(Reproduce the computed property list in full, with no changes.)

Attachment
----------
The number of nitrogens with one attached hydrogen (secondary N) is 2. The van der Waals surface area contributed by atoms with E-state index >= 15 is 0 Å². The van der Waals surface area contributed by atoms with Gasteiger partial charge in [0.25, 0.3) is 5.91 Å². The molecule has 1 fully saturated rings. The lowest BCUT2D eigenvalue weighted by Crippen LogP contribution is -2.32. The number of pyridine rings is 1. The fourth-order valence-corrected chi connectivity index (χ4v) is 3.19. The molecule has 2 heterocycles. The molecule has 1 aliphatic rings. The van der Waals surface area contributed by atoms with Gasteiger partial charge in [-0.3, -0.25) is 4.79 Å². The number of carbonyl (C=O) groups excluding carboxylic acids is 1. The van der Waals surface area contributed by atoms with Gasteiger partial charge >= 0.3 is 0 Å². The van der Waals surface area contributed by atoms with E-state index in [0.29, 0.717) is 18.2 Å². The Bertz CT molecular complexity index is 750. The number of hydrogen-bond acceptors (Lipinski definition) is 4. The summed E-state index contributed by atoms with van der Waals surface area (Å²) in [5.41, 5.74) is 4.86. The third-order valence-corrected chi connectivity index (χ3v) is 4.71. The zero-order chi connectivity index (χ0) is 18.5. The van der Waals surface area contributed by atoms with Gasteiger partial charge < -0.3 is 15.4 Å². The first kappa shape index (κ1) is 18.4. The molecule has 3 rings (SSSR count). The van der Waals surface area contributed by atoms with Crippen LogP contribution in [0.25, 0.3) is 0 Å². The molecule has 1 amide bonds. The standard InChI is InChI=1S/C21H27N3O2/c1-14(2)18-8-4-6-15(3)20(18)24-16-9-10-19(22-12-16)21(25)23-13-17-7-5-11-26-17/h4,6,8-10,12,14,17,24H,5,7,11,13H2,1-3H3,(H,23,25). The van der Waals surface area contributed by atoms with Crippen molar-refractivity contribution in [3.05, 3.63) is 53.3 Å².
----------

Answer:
The number of nitrogens with one attached hydrogen (secondary N) is 2. The van der Waals surface area contributed by atoms with E-state index >= 15 is 0 Å². The van der Waals surface area contributed by atoms with Gasteiger partial charge in [0.25, 0.3) is 5.91 Å². The molecule has 1 fully saturated rings. The lowest BCUT2D eigenvalue weighted by Crippen LogP contribution is -2.32. The number of pyridine rings is 1. The fourth-order valence-corrected chi connectivity index (χ4v) is 3.19. The molecule has 2 heterocycles. The molecule has 1 aliphatic rings. The van der Waals surface area contributed by atoms with Gasteiger partial charge in [-0.3, -0.25) is 4.79 Å². The number of carbonyl (C=O) groups excluding carboxylic acids is 1. The van der Waals surface area contributed by atoms with Gasteiger partial charge >= 0.3 is 0 Å². The van der Waals surface area contributed by atoms with E-state index in [0.29, 0.717) is 18.2 Å². The Bertz CT molecular complexity index is 750. The number of hydrogen-bond acceptors (Lipinski definition) is 4. The summed E-state index contributed by atoms with van der Waals surface area (Å²) in [5.41, 5.74) is 4.86. The third-order valence-corrected chi connectivity index (χ3v) is 4.71. The zero-order chi connectivity index (χ0) is 18.5. The van der Waals surface area contributed by atoms with Gasteiger partial charge < -0.3 is 15.4 Å². The first kappa shape index (κ1) is 18.4. The molecule has 3 rings (SSSR count). The van der Waals surface area contributed by atoms with Crippen LogP contribution in [0.25, 0.3) is 0 Å². The molecule has 1 amide bonds. The standard InChI is InChI=1S/C21H27N3O2/c1-14(2)18-8-4-6-15(3)20(18)24-16-9-10-19(22-12-16)21(25)23-13-17-7-5-11-26-17/h4,6,8-10,12,14,17,24H,5,7,11,13H2,1-3H3,(H,23,25). The van der Waals surface area contributed by atoms with Crippen molar-refractivity contribution in [3.05, 3.63) is 53.3 Å².